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Peninei Halakha > Zemanim > 4 - Yom HaAtzmaut, Yom Yerushalayim, Yom HaZikaron > 13 – The Siren and Standing Silently on Yom HaZikaron

13 – The Siren and Standing Silently on Yom HaZikaron

In its “Memorial Day Law,” the Knesset determined that the day before Yom HaAtzmaut will be “A memorial day for the soldiers of the Israel Defense Forces (IDF or Tzahal), who gave their lives to ensure the continued existence of the State of Israel, and for those who fought and fell in the campaigns to create the State of Israel – to memorialize them and pay tribute to their courage.” “Memorial services, public gatherings, and ceremonies will be held on army bases and in educational institutions. Flags will be lowered to half-mast on public buildings.” In addition, the Knesset decided that “Two minutes of silence will be observed throughout the country, during which all work and travel will cease.” To facilitate the two minutes of silence, a siren wails throughout the country, and people stand still in honor of the fallen. In practice, at 8:00 p.m. Yom HaZikaron evening, the siren sounds for one minute, and at 11:00 a.m., the next morning, it wails for two minutes, during which time everyone dedicates his or her thoughts to the memory of the fallen. The official ceremonies begin immediately thereafter.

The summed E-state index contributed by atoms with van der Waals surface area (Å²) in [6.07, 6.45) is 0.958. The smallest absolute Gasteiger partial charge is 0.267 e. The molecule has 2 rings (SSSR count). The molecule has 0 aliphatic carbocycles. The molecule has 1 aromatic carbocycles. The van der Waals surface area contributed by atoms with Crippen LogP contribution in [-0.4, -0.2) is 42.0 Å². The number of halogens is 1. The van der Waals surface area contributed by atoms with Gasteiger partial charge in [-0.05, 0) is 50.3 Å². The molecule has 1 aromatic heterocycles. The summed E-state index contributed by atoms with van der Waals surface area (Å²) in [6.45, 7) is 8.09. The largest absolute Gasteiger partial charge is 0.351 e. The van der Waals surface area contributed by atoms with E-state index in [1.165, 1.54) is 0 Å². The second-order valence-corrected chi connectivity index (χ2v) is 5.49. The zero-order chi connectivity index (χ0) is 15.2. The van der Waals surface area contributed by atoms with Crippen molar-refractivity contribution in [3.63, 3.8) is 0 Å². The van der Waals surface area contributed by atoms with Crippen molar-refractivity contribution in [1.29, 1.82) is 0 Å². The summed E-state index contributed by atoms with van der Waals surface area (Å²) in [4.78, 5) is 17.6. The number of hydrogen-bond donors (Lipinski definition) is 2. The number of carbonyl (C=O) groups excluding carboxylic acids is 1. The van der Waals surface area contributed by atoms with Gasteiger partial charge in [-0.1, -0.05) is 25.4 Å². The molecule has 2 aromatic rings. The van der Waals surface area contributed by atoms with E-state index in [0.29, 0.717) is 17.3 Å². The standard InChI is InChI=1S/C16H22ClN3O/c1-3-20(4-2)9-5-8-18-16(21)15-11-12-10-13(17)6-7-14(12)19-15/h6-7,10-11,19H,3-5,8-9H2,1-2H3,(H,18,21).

Some claim that it is forbidden to stand at attention when the siren blasts, because this custom has no basis in rabbinic literature. Rather, we copied it from the Gentiles, and one may not follow the ways of the nations, as it says, “Do not follow their ordinances”(Vayikra, 18:3). In practice, however, the vast majority of poskim hold that the prohibition against following the ways of the Gentiles applies only when one of two conditions is met: 1) the custom entails a breach of modesty or humility, 2) it has no apparent reason or benefit, making it clear that it is based on a vain heathen belief (Maharik,Shoresh 88; Rivash 158). Rabbi Yosef Cairo and the Rama concur (Beit Yosef and Haga, Yoreh Deah 178:1). Thus, since the custom under discussion has a purpose – by way of the siren and standing silently, everyone unites together to remember the fallen – it is not considered a gentile practice13.

Others claim that one should not interrupt Torah study on account of the siren. However, our teacher, HaRav Tzvi Yehuda HaKohen Kook, zt”l, writes, “Standing silently for the fallen soldiers of Tzahal contains within it the holy mitzvah of remembering the glory of the holy ones.” Moreover, it is possible to say that meditating upon the memory of the holy soldiers and the mitzvah to sacrifice one’s life to save the nation and conquer the Land is tantamount to thinking Torah thoughts. And even those who do not understand this must be mindful of Hillel the Elder’s teaching: “Do not separate from the community” (Avot 2:4)14.